When i moved to first grade three years ago, I hated calendar time because it was like you said one child was doing everything and the rest was behavior management. I do calendar binders. Each child has one and together with the helper they record the day, color the pattern, record the weather and answer graphing questions about the weather, record the number of days we have been in school, draw and write the place value of the number of days we have been in school, and sing the months. They also have a pencil pouch that contains a clock, counters, money, and whiteboard crayon. We finish calendar by doing time (they show it on the clock and write the digital time), count money to make a certain amount and share different ways, and write a fact family on their white board using the counters. It can take 20 minutes but they learn so much and they are all engaged. When I finally get to the time and money chapters in our curriculum my class generally breezes right through. Also i am able to introduce more difficult skills like multiplication and writing numbers later in the year. Jessica Meachems websight has wonderful printouts to use for this. I look at calendar time as an extension of math.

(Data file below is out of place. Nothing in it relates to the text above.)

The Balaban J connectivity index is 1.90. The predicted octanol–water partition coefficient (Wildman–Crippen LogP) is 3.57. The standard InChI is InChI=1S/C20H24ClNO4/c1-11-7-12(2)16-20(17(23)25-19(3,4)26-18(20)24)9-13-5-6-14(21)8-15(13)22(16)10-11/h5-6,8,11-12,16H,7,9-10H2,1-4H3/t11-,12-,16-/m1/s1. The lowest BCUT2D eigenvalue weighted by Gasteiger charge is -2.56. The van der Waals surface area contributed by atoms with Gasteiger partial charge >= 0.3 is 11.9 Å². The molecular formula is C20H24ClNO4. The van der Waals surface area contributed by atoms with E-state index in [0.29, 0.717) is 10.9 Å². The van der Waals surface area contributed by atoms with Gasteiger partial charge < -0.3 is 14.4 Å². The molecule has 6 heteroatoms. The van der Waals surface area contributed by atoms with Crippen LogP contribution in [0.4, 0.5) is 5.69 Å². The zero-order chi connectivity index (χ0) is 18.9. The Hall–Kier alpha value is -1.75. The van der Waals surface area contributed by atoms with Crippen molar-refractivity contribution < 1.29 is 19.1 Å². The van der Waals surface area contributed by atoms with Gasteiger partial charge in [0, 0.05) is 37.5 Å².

My "student of the day" completes the calendar & morning message during morning work time. When we get together for our greeting, we check over the different parts together. Very quick and simple, it usually only takes about 3-5 minutes in all.

This year I am using folders for each child. They mark everything with me and they love it. I use printouts from Jessica Meacham's site. I would prefer to use small binders because it gets confusing when we add more pages at the end. I may ask parents to send 1 inch binders in for their children.